Two of my cats can’t seem to get enough of my attention while I’m working at my computer. As I type this, Rocky is sitting squarely on a small, tidy pile of papers at my left elbow.
I ask him: What about the nice perch located in front of the nearby window? How about the plush area rug in front of the space heater near my feet? Why do you consistently prefer to sit on a one-dimensional rectangular object made of paper?
It was with great delight that this question was recently answered by the well-known behavorist Nick Dodman, Professor Emeritus here at Tufts. Find out why our cats like to squeeze into (and onto) small spaces on page 16 of this issue. (And in case you’re wondering, my cat Rocky’s #CatSquare image appears on the cover of this issue. I had to try the experiment myself, and it worked like a charm. I know you’ll try it now, too!)
Occasionally, I talk about my volunteer work at a local animal shelter in this monthly column. I do get interesting article ideas from the health and behavioral conditions that we encounter, and it has especially inspired me to think more about TNR and helping the feline population in my area.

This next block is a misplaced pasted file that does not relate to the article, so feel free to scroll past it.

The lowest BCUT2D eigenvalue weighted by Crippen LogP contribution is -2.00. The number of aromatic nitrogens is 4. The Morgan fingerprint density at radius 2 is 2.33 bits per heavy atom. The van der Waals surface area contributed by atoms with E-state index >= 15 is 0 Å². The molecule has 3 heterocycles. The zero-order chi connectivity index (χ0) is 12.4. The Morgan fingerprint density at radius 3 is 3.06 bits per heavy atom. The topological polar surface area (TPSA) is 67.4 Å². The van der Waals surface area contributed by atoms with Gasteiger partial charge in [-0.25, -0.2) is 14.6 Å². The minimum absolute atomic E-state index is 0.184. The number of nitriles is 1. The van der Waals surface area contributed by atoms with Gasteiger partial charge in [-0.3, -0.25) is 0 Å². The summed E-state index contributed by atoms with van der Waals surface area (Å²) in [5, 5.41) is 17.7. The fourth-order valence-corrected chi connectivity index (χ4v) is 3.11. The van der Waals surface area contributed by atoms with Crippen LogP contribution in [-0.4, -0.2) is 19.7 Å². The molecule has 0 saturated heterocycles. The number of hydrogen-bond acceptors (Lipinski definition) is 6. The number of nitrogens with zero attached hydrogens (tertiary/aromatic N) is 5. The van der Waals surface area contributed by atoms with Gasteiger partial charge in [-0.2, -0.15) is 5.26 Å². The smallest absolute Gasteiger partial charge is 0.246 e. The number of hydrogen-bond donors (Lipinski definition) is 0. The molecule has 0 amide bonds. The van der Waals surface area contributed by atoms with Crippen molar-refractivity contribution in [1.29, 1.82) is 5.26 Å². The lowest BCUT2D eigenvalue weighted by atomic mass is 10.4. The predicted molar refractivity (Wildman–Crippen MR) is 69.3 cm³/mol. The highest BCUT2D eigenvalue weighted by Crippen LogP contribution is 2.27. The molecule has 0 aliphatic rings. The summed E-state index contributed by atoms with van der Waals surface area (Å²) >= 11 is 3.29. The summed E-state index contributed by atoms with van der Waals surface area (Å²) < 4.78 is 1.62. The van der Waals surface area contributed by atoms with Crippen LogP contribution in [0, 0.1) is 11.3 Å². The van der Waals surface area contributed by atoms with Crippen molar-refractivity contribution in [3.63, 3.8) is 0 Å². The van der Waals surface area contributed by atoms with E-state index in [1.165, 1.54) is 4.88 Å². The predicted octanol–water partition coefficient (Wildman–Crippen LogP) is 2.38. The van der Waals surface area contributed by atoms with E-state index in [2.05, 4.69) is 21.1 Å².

But for this month, I used a shelter cat, Molly, as an inspiration for our article about rodent ulcers. She arrived not long before Thanksgiving, and has had this condition for some time now. And at the age of 13, her chances of being adopted were trickier (aside from her, ahem, spicy personality!). Last week, Molly was adopted by a woman who was specifically looking for an elderly cat who was consistently overlooked.
It makes me happy to know that there are people in this world who will give an old, cranky cat a chance at a new chapter.